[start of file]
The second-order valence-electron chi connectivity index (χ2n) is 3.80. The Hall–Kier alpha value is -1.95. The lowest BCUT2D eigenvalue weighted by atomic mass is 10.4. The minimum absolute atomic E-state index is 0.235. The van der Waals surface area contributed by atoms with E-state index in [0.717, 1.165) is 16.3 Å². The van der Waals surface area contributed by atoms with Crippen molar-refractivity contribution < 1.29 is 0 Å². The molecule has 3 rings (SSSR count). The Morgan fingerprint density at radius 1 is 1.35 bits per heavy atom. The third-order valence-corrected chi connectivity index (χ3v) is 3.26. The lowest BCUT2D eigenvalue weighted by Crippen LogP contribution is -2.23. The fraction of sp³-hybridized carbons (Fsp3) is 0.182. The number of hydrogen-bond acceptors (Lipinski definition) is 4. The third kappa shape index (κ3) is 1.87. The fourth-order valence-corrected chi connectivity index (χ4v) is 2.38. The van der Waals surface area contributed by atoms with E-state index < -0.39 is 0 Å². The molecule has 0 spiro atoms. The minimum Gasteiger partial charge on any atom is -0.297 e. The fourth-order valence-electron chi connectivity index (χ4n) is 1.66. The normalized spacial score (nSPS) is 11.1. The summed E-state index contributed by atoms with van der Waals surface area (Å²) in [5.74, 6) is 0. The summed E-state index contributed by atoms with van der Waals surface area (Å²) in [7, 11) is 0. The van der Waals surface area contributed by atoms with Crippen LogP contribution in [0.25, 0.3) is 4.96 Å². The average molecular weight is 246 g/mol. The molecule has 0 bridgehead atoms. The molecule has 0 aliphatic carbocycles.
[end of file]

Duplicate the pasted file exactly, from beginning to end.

The second-order valence-electron chi connectivity index (χ2n) is 3.80. The Hall–Kier alpha value is -1.95. The lowest BCUT2D eigenvalue weighted by atomic mass is 10.4. The minimum absolute atomic E-state index is 0.235. The van der Waals surface area contributed by atoms with E-state index in [0.717, 1.165) is 16.3 Å². The van der Waals surface area contributed by atoms with Crippen molar-refractivity contribution < 1.29 is 0 Å². The molecule has 3 rings (SSSR count). The Morgan fingerprint density at radius 1 is 1.35 bits per heavy atom. The third-order valence-corrected chi connectivity index (χ3v) is 3.26. The lowest BCUT2D eigenvalue weighted by Crippen LogP contribution is -2.23. The fraction of sp³-hybridized carbons (Fsp3) is 0.182. The number of hydrogen-bond acceptors (Lipinski definition) is 4. The third kappa shape index (κ3) is 1.87. The fourth-order valence-corrected chi connectivity index (χ4v) is 2.38. The van der Waals surface area contributed by atoms with E-state index < -0.39 is 0 Å². The molecule has 0 spiro atoms. The minimum Gasteiger partial charge on any atom is -0.297 e. The fourth-order valence-electron chi connectivity index (χ4n) is 1.66. The normalized spacial score (nSPS) is 11.1. The summed E-state index contributed by atoms with van der Waals surface area (Å²) in [5.74, 6) is 0. The summed E-state index contributed by atoms with van der Waals surface area (Å²) in [7, 11) is 0. The van der Waals surface area contributed by atoms with Crippen LogP contribution in [0.25, 0.3) is 4.96 Å². The average molecular weight is 246 g/mol. The molecule has 0 bridgehead atoms. The molecule has 0 aliphatic carbocycles.